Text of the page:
Access the full text.
Sign up today, get DeepDyve free for 14 days.
N. Priest, Y. Paradies, Brigid Trenerry, M. Truong, S. Karlsen, Y. Kelly (2013)A systematic review of studies examining the relationship between reported racism and health and wellbeing for children and young people.
Social science & medicine, 95
C. Kieling, H. Baker-Henningham, M. Belfer, G. Conti, I. Ertem, O. Omigbodun, L. Rohde, S. Srinath, Nurper Ulkuer, A. Rahman (2011)Child and adolescent mental health worldwide: evidence for action
The Lancet, 378
M. Marmot, Jessica Allen (2014)Social determinants of health equity.
American journal of public health, 104 Suppl 4
C. Mikton, A. Butchart (2009)Child maltreatment prevention: a systematic review of reviews.
Bulletin of the World Health Organization, 87 5
C. Waddell, C. Shepherd, J. Lavis, J. Lomas, J. Abelson, Twylla Bird-Gayson (2007)Balancing rigour and relevance: researchers' contributions to children's mental health policy in Canada
Evidence & Policy: A Journal of Research, Debate and Practice, 3
H. Herman (2011)Promoting Mental Health
D. Lawrence, K. Hancock, S. Kisely (2013)The gap in life expectancy from preventable physical illness in psychiatric patients in Western Australia: retrospective analysis of population based registers
The BMJ, 346
J. Cairney, D. Streiner (2010)Mental Disorder in Canada: An Epidemiological Perspective
Drigissa Ilies, Anne-Sophie Huet, É. Lacourse, Geneviève Roy, E. Stip, L. Amor (2017)Long-Term Metabolic Effects in French-Canadian Children and Adolescents Treated with Second-Generation Antipsychotics in Monotherapy or Polytherapy: A 24-Month Descriptive Retrospective Study
The Canadian Journal of Psychiatry, 62
J. Weisz, Sofie Kuppens, Dikla Eckshtain, A. Ugueto, K. Hawley, A. Jensen-Doss (2013)Performance of evidence-based youth psychotherapies compared with usual clinical care: a multilevel meta-analysis.
JAMA psychiatry, 70 7
S. Chabra (2015)International Classification of Diseases, 10th Revision, Coding for Prematurity: Need for Standardized Nomenclature
The Health Care Manager, 34
Stephanie Lee, S. Aos, M. Miller (2008)EVIDENCE-BASED PROGRAMS TO PREVENT CHILDREN FROM ENTERING
(1999)The common good.
New scientist, 164 2210
E. Costello, A. Erkanli, William Copeland, A. Angold (2010)Association of family income supplements in adolescence with development of psychiatric and substance use disorders in adulthood among an American Indian population.
JAMA, 303 19
M. Rutter, T. Moffitt, A. Caspi (2006)Gene-environment interplay and psychopathology: multiple varieties but real effects.
Journal of child psychology and psychiatry, and allied disciplines, 47 3-4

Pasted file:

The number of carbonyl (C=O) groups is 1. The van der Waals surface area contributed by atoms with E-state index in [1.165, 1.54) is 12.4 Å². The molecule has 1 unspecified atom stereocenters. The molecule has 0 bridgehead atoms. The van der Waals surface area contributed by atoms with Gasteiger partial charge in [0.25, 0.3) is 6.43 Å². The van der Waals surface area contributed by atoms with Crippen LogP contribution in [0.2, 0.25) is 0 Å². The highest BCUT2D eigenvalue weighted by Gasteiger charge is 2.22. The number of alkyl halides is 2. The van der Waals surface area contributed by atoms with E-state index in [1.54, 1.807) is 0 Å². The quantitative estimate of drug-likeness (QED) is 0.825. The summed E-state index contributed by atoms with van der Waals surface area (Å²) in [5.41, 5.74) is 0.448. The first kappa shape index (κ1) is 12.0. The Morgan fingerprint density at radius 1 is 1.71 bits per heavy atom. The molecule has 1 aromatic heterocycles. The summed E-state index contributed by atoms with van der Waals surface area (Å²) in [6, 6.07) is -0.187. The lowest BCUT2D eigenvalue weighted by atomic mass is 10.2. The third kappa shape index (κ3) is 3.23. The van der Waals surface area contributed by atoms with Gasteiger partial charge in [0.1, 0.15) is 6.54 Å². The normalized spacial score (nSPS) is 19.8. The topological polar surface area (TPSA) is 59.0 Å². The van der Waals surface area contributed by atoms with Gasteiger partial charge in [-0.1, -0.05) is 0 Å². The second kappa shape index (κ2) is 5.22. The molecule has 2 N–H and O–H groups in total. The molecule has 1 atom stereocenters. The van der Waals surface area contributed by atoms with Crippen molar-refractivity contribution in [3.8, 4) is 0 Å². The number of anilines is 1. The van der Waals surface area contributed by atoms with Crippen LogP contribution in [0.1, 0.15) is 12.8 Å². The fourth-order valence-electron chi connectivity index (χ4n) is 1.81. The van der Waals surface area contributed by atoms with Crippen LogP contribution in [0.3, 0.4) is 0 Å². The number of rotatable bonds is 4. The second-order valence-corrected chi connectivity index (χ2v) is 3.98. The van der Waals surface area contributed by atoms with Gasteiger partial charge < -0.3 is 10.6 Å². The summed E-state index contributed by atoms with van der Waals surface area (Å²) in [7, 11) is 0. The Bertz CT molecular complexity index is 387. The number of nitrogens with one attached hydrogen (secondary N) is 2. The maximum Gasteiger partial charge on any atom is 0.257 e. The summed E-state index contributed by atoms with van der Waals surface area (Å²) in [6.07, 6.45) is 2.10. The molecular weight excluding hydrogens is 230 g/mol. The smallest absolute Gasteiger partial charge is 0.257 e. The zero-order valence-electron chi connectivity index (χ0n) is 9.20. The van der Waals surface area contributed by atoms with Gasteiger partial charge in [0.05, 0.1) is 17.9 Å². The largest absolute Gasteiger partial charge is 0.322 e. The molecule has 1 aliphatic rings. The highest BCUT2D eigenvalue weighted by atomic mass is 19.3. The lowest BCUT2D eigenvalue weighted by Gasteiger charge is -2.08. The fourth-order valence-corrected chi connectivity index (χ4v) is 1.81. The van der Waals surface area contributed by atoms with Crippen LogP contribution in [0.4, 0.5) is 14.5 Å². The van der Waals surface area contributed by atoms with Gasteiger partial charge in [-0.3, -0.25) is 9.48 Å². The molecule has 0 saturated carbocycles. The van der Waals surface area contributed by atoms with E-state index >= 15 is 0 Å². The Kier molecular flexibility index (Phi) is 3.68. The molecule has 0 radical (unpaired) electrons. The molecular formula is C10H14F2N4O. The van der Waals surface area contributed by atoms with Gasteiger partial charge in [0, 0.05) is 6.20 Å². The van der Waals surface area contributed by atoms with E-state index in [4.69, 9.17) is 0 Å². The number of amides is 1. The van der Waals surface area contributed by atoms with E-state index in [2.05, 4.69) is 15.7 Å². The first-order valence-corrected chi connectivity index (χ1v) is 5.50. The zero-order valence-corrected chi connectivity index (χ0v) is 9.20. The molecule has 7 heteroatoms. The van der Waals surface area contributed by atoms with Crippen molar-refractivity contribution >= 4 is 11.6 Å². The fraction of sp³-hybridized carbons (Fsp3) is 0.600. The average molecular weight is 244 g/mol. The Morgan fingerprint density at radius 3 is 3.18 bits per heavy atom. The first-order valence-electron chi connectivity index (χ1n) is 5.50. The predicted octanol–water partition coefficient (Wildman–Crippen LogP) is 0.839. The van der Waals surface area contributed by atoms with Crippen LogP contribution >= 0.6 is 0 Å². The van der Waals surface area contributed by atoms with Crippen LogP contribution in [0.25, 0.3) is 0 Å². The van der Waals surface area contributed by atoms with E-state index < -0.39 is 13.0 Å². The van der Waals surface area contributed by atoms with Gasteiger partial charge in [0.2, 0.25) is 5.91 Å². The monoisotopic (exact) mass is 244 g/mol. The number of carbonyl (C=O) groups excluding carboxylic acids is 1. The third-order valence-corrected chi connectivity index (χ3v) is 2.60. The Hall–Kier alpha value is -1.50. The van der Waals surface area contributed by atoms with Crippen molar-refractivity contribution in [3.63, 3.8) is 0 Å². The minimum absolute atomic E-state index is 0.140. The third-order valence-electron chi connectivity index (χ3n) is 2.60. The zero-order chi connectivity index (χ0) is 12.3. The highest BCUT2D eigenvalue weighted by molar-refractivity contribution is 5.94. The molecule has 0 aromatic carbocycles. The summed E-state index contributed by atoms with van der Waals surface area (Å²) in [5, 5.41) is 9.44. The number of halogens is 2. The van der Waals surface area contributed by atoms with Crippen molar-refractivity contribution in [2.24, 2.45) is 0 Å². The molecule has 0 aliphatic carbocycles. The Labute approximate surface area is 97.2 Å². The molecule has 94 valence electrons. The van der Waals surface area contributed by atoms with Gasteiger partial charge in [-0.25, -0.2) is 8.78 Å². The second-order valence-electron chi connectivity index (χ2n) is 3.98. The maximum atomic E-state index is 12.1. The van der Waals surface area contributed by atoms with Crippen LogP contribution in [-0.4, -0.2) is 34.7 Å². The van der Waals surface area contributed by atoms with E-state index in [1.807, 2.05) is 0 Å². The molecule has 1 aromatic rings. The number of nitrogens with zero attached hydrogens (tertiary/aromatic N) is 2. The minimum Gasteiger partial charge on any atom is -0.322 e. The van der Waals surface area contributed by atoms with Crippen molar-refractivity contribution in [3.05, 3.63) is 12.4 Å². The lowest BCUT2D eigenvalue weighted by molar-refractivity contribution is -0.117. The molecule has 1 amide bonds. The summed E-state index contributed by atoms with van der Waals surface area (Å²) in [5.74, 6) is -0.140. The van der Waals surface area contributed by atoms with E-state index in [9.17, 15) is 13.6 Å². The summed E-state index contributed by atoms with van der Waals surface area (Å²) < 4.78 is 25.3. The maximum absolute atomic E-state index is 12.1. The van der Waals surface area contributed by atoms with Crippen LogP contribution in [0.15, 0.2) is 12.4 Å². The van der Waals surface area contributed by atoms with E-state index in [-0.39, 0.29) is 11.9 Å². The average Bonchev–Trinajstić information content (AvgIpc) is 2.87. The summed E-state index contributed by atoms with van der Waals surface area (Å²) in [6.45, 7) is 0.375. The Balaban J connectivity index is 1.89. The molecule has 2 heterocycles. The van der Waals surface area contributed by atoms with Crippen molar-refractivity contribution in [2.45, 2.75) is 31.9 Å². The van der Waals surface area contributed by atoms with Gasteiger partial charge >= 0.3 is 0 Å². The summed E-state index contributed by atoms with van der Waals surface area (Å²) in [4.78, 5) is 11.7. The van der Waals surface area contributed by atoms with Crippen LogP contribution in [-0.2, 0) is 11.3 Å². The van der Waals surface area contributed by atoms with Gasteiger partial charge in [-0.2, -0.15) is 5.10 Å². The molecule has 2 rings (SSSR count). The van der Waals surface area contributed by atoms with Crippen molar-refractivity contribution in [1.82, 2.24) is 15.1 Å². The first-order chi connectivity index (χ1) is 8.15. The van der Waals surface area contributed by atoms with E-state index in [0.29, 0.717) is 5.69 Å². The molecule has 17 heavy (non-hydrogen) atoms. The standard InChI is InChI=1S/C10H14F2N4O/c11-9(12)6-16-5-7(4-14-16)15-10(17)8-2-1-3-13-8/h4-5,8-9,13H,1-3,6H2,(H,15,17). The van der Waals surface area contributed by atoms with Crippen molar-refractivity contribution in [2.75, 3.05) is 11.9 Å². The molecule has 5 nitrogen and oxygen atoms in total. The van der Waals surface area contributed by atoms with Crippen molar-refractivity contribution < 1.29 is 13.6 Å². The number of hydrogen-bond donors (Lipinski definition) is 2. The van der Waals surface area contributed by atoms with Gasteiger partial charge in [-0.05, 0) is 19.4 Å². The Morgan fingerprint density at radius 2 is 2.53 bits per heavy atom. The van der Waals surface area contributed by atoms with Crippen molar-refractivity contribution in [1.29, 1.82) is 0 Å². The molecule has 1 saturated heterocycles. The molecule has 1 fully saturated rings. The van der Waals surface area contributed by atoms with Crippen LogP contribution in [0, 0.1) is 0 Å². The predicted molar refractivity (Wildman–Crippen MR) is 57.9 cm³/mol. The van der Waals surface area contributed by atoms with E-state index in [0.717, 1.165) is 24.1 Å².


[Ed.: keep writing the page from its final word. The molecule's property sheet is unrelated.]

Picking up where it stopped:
C. Power, S. Stansfeld, S. Matthews, O. Manor, S. Hope (2002)Childhood and adulthood risk factors for socio-economic differentials in psychological distress: evidence from the 1958 British birth cohort.
Social science & medicine, 55 11
K. Lim, P. Jacobs, A. Ohinmaa, D. Schopflocher, C. Dewa (2008)A new population-based measure of the economic burden of mental illness in Canada.
Chronic diseases in Canada, 28 3
R. Kessler, P. Berglund, O. Demler, R. Jin, K. Merikangas, E. Walters (2005)Lifetime prevalence and age-of-onset distributions of DSM-IV disorders in the National Comorbidity Survey Replication.
Archives of general psychiatry, 62 6
Canadian Journal of Public Health, 96(Suppl 2)
S. Alessi-Severini, R. Biscontri, D. Collins, J. Sareen, M. Enns (2012)Ten Years of Antipsychotic Prescribing to Children: A Canadian Population-Based Study
The Canadian Journal of Psychiatry, 57
Franziska Reiss (2013)Socioeconomic inequalities and mental health problems in children and adolescents: a systematic review.
Social science & medicine, 90
R. Kessler, K. McLaughlin, J. Green, M. Gruber, N. Sampson, A. Zaslavsky, S. Aguilar-Gaxiola, A. Alhamzawi, J. Alonso, M. Angermeyer, C. Benjet, E. Bromet, S. Chatterji, G. Girolamo, K. Demyttenaere, J. Fayyad, S. Florescu, G. Gal, O. Gureje, J. Haro, Chi-yi Hu, E. Karam, N. Kawakami, Sing Lee, J. Lépine, J. Ormel, J. Posada-Villa, R. Sagar, A. Tsang, Bedirhan Üstün, S. Vassilev, M. Viana, Daniel Williams (2010)Childhood adversities and adult psychopathology in the WHO World Mental Health Surveys
British Journal of Psychiatry, 197
E. Ngui, L. Khasakhala, D. Ndetei, L. Roberts (2010)Mental disorders, health inequalities and ethics: A global perspective
International Review of Psychiatry, 22
C. Waddell, J. Lomas, J. Lavis, J. Abelson, C. Shepherd, Twylla Bird-Gayson (2005)Joining the conversation: newspaper journalists' views on working with researchers.
Healthcare policy = Politiques de sante, 1 1
A. Caspi, K. Sugden, T. Moffitt, Alan Taylor, I. Craig, H. Harrington, J. McClay, J. Mill, Judith Martin, A. Braithwaite, R. Poulton (2003)Influence of Life Stress on Depression: Moderation by a Polymorphism in the 5-HTT Gene
C. Moreno (2017)Prevention in child and adolescent psychiatry: are we there yet?
European Child & Adolescent Psychiatry, 26
(2015)Mental Health Atlas 2014
J. Heckman (2006)Skill Formation and the Economics of Investing in Disadvantaged Children
A. Whitehead (1978)Process and reality : an essay in cosmology